If you look at fighting drones from a certain angle, they’re one step away from a weaponized UAV. They shoot things, they hit each other. Aerial Sports League faced a scare earlier this year when the California legislature considered banning weaponized drones — a phrase that, when overly broad, can include sport quadcopters.

Cornblatt says no one who attends an Aerial Sports League event walks away thinking of hobby drones as dangerous. But event organizers are rethinking how they can get around existing rules, which require drones to always be flown within line of sight and bans them from certain regions.

The easiest answer is moving their sports indoors. Cornblatt calls it the skate park model: Give people a space to fly, and they won’t be forced to fly illegally. San Francisco is mostly off-limits for flying drones, but now it has its own destination arena.

“The idea that we have a dedicated space for drones that’s indoors but big enough you can have all the fun and games you want, that’s kind of a first,” Cornblatt said. “San Francisco has an opportunity to be a template for how older cities and municipalities want to address the growing swarm of drones.”

Other countries are toying with the model, as well. Consumer drone maker DJI is about to open an arena in South Korea, where you can participate in workshops or fly through an LED-lit course.

While the spaces can cater to elite flyers who want sophisticated flying spaces or a practice arena close to home, they also represent a point of entry for newbies. Drone Sports World sells beginner drones, offers classes and can help pilots register with the government. It’s a hip, familiar space that can reach more people than ever before.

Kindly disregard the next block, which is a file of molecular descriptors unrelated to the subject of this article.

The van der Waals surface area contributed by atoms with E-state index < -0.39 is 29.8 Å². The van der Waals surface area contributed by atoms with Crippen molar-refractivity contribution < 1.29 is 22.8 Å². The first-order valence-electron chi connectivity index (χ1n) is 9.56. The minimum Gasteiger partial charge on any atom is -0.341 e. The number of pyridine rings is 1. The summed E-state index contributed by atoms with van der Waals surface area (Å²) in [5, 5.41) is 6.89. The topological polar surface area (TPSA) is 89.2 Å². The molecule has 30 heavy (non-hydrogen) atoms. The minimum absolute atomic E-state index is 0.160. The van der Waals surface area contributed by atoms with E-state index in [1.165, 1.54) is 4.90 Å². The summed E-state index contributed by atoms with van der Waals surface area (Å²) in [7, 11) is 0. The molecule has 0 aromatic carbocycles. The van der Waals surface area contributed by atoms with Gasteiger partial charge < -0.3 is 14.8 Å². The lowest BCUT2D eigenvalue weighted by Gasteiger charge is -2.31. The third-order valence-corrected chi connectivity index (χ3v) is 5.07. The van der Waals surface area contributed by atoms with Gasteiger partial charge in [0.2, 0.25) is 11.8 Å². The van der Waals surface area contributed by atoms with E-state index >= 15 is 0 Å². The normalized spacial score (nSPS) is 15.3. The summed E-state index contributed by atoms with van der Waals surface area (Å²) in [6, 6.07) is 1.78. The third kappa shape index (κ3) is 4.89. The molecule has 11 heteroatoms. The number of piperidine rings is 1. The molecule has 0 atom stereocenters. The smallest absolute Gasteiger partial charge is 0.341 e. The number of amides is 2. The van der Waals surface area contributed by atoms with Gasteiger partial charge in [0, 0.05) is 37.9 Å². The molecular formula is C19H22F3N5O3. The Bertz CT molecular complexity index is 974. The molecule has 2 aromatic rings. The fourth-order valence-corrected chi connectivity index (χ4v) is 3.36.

A rogue history

The Bay Area claims to have invented drone battling. Around 2010 — before anyone was thinking seriously about drone sports — Cornblatt and his friends started to get together in their homes and laboratories and play robot games. They would smash together toy drones and watch them shatter into pieces.

It sparked an arms race to build something that could survive a collision. They started meeting on Friday nights to show off quadcopters that shot flames or airsoft pellets. Their fight club slowly turned into a spectator event, and then a formal meetup. The technology improved. People branched out and started racing their drones, too.

From those early fight club meetups, it was possible to see drone battling’s draw. Drone racing is streamed online and on ESPN, but organizers have struggled from the start with adapting it to be a spectator sport. The aircraft are the size of a dinner plate or smaller and move at high speeds around enormous arenas. But in battling, they are right there on the other side of a net. They’re often brightly colored and put their creator’s ingenuity front and center.

“It uses all the senses,” pilot Justin Kelly said. “There’s crashes, there’s a lot of movement. It’s a chaotic dance almost. People come to watch that.”

Cornblatt’s group eventually decided to spread word of its ultra-tough drones with a Kickstarter. Videos showed them shooting it out of the sky with a shotgun. While quadcopter piloting had once been about being good enough to protect your drone, it was possible to push the limits of flying without worrying about smashing an expensive gadget.